COVID-19 cases resurging in Illinois prisons

Hundreds of inmates and staff members within Illinois prisons are currently positive for COVID-19, according to the latest IDOC data available online.

It’s a large increase from the single digits seen this fall, according to Alan Mills with the Uptown People’s Law Center who says this resurgence can be attributed to low vaccination rates among staff.

The Illinois Department of Corrections is reporting that a total of 401 inmates tested positive for COVID-19 this past week in addition to 302 staff members for a total of 703 active cases within correctional facilities. 

IDOC did not respond to requests for comment.

Of the cases, 79 are among inmates and 26 are staff in Southern Illinois facilities.

The Southern Illinois prison with the most cases among inmates is Big Muddy River Correctional Center with 37, followed by Shawnee with 33, as of Monday, data shows. 

Case counts are updated daily Monday through Friday at approximately 5 p.m. on IDOC’s website, according to IDOC. 

Since July 1, correctional facilities have accounted for 18.6% of cases statewide, according to Illinois Department of Public Health data. The facilities were one of the highest sources of outbreaks next to daycares, factories and group homes.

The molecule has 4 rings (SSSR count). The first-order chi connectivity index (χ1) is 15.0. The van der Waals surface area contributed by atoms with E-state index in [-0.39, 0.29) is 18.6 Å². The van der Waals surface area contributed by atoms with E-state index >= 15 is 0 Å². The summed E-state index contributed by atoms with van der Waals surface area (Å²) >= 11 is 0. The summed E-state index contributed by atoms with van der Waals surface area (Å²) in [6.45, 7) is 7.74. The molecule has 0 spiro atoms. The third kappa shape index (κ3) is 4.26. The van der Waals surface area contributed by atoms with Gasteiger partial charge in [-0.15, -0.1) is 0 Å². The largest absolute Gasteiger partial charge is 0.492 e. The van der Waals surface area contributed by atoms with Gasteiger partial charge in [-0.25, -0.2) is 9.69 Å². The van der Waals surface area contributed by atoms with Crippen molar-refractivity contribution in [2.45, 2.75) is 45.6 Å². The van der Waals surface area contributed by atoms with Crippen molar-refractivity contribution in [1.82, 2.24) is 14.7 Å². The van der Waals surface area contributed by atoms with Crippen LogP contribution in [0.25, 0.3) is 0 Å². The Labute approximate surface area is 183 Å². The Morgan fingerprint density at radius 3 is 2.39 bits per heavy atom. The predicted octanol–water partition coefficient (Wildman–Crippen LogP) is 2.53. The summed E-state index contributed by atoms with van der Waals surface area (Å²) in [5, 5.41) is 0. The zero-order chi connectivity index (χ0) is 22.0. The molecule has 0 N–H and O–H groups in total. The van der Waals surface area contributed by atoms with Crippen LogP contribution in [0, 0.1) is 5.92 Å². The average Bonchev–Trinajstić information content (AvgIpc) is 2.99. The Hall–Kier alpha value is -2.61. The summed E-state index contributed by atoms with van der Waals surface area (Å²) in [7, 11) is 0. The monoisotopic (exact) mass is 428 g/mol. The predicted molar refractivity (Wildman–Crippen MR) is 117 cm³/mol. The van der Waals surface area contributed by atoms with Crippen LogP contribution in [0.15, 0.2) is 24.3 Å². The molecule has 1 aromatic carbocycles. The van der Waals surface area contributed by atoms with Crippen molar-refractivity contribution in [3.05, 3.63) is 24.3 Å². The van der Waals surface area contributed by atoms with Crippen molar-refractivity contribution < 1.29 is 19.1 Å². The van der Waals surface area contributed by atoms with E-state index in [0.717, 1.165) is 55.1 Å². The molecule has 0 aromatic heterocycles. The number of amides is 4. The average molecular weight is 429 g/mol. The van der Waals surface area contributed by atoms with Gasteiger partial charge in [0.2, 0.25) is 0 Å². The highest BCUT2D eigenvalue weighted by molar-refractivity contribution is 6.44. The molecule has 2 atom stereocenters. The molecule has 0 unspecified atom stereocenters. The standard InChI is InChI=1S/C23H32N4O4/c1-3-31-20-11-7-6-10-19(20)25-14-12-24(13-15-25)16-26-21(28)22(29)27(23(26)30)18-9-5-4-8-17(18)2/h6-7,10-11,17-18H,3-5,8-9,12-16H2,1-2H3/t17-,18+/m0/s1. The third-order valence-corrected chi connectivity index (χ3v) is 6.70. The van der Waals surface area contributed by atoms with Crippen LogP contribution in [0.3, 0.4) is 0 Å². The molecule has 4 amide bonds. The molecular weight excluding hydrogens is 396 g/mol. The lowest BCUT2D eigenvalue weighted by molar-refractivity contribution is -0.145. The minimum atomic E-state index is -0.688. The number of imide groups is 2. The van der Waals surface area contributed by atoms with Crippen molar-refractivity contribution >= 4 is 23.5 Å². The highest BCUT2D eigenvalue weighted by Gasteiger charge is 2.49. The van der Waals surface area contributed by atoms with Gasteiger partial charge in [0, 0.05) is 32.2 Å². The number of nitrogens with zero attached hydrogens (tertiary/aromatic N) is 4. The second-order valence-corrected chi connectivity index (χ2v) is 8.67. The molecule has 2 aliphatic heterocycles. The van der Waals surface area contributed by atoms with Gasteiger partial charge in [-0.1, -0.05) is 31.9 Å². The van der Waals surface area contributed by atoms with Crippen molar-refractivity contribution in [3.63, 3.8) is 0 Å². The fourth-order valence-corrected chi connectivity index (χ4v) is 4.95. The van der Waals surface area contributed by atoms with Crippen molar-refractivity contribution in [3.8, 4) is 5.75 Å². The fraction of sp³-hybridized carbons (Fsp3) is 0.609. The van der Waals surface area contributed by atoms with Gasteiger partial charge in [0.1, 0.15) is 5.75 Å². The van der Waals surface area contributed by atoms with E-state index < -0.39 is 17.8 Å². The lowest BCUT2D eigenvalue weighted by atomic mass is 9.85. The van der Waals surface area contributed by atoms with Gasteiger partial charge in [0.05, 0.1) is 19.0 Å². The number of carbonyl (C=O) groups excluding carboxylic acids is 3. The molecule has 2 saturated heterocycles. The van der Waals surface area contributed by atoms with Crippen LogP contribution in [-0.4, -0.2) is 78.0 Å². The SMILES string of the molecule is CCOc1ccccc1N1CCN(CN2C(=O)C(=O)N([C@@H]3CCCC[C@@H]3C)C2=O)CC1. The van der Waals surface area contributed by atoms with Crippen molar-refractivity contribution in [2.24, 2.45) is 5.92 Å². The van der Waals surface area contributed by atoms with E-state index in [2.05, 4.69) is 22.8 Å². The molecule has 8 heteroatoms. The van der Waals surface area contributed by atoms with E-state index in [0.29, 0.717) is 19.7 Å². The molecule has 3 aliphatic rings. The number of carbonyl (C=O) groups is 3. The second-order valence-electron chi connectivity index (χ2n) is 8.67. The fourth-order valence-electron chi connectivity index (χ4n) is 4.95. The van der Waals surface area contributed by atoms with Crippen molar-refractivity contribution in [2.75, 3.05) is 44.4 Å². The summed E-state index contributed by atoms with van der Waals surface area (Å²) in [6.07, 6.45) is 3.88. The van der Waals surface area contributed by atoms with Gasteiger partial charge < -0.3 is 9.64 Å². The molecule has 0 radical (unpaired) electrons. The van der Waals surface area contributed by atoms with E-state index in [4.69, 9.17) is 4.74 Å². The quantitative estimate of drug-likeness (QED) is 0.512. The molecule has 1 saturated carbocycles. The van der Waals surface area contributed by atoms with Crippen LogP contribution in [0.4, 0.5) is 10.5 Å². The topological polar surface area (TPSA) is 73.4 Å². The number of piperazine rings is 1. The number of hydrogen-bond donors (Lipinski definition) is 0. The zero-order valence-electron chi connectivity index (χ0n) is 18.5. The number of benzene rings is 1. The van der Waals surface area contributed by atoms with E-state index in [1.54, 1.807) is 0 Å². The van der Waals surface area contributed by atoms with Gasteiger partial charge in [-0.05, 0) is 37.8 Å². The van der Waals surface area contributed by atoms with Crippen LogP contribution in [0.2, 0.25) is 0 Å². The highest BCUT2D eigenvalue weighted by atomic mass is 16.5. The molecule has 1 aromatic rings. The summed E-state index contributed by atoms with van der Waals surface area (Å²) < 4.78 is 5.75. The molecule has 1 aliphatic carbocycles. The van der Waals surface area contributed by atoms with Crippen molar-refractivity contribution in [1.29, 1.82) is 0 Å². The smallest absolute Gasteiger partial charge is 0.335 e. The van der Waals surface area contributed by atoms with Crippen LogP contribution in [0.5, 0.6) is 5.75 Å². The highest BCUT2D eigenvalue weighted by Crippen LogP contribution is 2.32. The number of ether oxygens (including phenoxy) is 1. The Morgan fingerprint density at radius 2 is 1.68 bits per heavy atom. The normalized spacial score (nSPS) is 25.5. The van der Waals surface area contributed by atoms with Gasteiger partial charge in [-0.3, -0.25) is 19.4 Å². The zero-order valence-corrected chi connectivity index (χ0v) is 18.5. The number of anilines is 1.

Mills, the executive director of the Uptown People’s Law Center, said it’s his understanding that only about half of correctional staff members have been vaccinated, despite a mid-October mandate from the governor to do so. The mandate was first announced in August. 

He said he believes the vaccination rate among staff is part of the reason COVID-19 is making a resurgence in Illinois prisons. 

In addition to about half of the staff remaining unvaccinated, Mills said his office frequently gets reports that IDOC staff is not compliant with the department’s mask mandate.

“We still get a significant number of reports that staff are not compliant with the mask mandate at all times, that they tend to wear it below their nose when supervisors aren’t present, which is, of course, most of the time,” Mills said.

Mills said one of the barriers to keeping people safe is a lack of staff.

“They’re vastly understaffed … Obviously, if you don’t have a staff, it’s harder to do any of the jobs that you’re supposed to be doing,” Mills said.

Vaccine mandates should be enforced as soon as possible, Mills said.

The main union supporting guards working for the Department of Corrections, AFSCME, has opposed any mandate for a vaccine and is currently in arbitration with Gov. JB Pritzker’s office over the matter. 

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December 27, 2021 at 09:34PM

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